How do governments impact the economy?

Taxes, welfare, immigration, conflicts - all types of government policy have big implications for the economy. And they affect almost everything in the lives of everyday people - from housing and employment to the price of food. For better or worse.

We interview the world’s leading economists to discover the real power of politics within the world’s financial system.

"We’re all responsible for the policies our governments make, and the better informed we are, the better our governments will perform. So, I suggest we all become better citizens."

The problem with politicians: they’re only human

Talking of becoming better citizens, Nobel Laureate James M. Buchanan pioneered a new field of economics called 'Public Choice'. He was the first to realize that, unfortunately, politicians are only human, with flaws that can muddle their decision-making. But economic models had never taken this into account, which explains why politics sometimes didn’t work out as predicted.

"The science of economics should teach us not only how to increase the wealth of all of us, but to share the wealth more equally than we do.”“[Politicians are] motivated like the rest of us: sometimes by their own private interests, sometimes by the public interest. That gives you a feel for why the political structure sometimes doesn’t work as perfectly as predicted."

Considering the powerful self-interests that drive us all, how much freedom should politicians have? He dedicated his life’s work to finding the answer.

How can governments work more effectively?

With these imperfect humans at the helm, Nobel Laureate Finn E. Kydland explored ways in which governments can make better decisions. He realized that policies with long-term commitment are key. The problem? It’s almost never in the interests of politicians to make them.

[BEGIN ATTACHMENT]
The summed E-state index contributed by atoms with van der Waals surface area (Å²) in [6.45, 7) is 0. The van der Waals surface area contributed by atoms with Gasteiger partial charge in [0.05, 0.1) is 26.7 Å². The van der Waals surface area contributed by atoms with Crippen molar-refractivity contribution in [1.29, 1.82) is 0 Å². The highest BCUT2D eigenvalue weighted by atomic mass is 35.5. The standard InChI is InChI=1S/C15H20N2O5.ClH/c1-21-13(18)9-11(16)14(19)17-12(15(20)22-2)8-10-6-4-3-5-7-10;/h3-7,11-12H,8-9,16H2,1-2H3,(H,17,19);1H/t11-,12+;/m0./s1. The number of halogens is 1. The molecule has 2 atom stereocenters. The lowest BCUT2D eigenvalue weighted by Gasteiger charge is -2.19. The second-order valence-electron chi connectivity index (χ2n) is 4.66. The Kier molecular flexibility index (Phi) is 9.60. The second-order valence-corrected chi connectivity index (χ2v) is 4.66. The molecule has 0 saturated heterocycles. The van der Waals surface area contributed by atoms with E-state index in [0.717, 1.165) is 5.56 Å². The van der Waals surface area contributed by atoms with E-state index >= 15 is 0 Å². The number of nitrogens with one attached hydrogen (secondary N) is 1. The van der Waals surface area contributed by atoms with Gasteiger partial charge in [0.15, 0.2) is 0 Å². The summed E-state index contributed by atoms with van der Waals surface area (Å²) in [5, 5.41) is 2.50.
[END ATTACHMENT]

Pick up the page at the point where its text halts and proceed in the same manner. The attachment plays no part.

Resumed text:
"If the government finds itself in an emergency situation, they will have an incentive to focus more on the short run and abandon the continuation of their policy, which is very bad for society."

Policy often forgets the poor

Politicians in governments have to cater for a wide range of people with vastly differing needs. So is it ever possible to help everyone? Governments generally want ‘just enough’ growth - not so much that inflation gets out of control, and not so little that the economy grinds to a halt. They can raise or lower interest rates to control it, but when rates get too low, central banks often pump cash directly into the economy to compensate. This is known as quantitative easing. But who really benefits from these efforts? According to Nobel Laureate Joseph E. Stiglitz, it’s always the rich, and almost never the poor.

"It basically floods the economy with liquidity. In fact, investment is lower, which props up stock prices. And who wins when the stock price goes up? Those who own the shares. Who is that? The people at the top. What about the poor retirees depending on government bonds for their retirement? Their interest rates have gone down. This is a policy that has not led to more growth but more inequality."

So what can governments do to help the poor?

There are promising long-term solutions out there. Nobel Laureate Edmund S. Phelps is a fan of subsidies to low-wage jobs.